Is it important to you that you remember when you first fell in love with your spouse? Do you think you could ever forget your children’s wedding?? What about the names of your grandchildren?
Is your immediate recall beginning to get fuzzy? Are you forgetting why you got up to go to the kitchen? Are you having problems finding the right word to describe what you are saying?
Our memory is what shapes our being, it decides our convictions and shapes us morally and ethically and thereby defines us as a person.
Our memory is something that we may take for granted until it begins to fail us.
What would you do to protect your memories?
I believe that we all know the basics for good brain health. It is what we already do in order to stay healthy. We all do our best to get enough sleep, engage our brain, exercise and to keep ourselves in generally good health.
We know it’s important to get enough sleep, and to get help for existing sleep problems. There’s increasing evidence that sleep disorders can cause problems with mental functions—including memory. Two of the most common sleep zappers: obstructive sleep apnea and stress.
It’s also vital to stay socially engaged and to challenge our brain by learning new things. It’s even better to pursue interests that keep us connected with others. “It’s probably better for brain health to have a conversation with a friend over lunch than to memorize numbers in reverse, for instance.
To follow, we need to put “heart-pumping” exercise into your daily routine. Studies show that aerobic exercise may activate certain beneficial genes in the brain and benefits accumulate no matter what age we start.
Lastly, it is well known that we should take care of any medical problems, like diabetes, cardiovascular disease, and hypertension; all of which are all known to damage brain health.
But if we’re already doing those, what else can be done?
Watch exposure to heavy metals and mold. Mold neurotoxicity causes memory deficits, difficulty concentrating, problems with language and reasoning, mental fatigue, depression, and anxiety.
One must also watch for inflammation. There are precise inflammatory markers specific to your brain that can be obtained, to find the exact source of inflammation, and thereby giving you the information and the tools, you need to nip memory loss in the bud. For example, one may find that they have a virus that has caused the loss of integrity of the blood brain barrier.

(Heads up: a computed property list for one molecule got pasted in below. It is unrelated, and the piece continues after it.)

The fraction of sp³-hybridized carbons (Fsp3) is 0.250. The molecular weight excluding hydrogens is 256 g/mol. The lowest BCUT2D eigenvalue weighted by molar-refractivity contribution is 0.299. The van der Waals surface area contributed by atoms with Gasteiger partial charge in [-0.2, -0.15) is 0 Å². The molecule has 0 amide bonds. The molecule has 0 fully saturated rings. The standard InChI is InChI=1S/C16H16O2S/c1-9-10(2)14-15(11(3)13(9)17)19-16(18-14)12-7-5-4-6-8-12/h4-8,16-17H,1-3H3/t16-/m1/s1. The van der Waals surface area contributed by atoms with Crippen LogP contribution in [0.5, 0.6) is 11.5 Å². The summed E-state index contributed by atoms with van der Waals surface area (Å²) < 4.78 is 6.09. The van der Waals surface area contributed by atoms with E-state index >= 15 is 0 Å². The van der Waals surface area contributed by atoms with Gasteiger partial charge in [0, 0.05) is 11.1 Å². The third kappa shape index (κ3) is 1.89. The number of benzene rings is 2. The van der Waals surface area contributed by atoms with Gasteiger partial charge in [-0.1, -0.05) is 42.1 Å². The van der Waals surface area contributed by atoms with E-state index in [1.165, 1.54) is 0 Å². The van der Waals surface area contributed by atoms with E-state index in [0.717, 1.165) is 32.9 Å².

Autoimmunity also plays a large part in nervous system diseases that often go unrecognized. One may have food sensitivities that mimic specific proteins in the brain and then your body sees parts of your brain as enemy.
Autoimmunity occurs when a misguided immune response attacks the body’s own organs and tissues. Autoimmune disorders can target virtually any structure within the central or peripheral nervous system in a highly specific way, targeting a very specific cell population (e.g., myelin, the insulation of nerve cells). The cell type that is targeted in the central nervous system (CNS) structures dictates the symptoms one may have.
We are told that medications like Namenda and Aricept help protect against memory loss. However, those medications are only prescribed once the damage has been done. Additionally, studies now show that they do not protect and in fact, cause more harm than good.
Instead, there is a natural option that prevents, treats, and protects memory loss. Nicotinamide adenine dinucleotide, more popularly known as NAD+ is a potent and vitally important organic coenzyme that is used throughout the body in multiple functions. In regard to brain health, it helps your brain function at an optimal level by repairing brain cells, protecting them from damage, and increasing their activity and energy production.
Studies show that NAD+ depletion is observed not only during normal aging, but also in accelerated aging. Top researchers at Johns Hopkins found that increasing NAD+ can restore learning, memory, and cognitive functions by boosting the cell’s ability to make energy and protecting DNA repair mechanisms. In fact, NAD+ increased new brain-cell formation crucial to learning and memory, while reducing inflammatory changes that accompany (and probably contribute to) Alzheimer’s disease.
They also found that mice treated with NAD+ performed better on a battery of cognitive tests and showed markedly reduced levels of brain cell-destroying pTau proteins (found to be the main cause of Alzheimer’s Dementia and other neurodegenerative diseases).
So, think about it…
Please see me for a consultation regarding what can be done for a healthy brain and strong memory.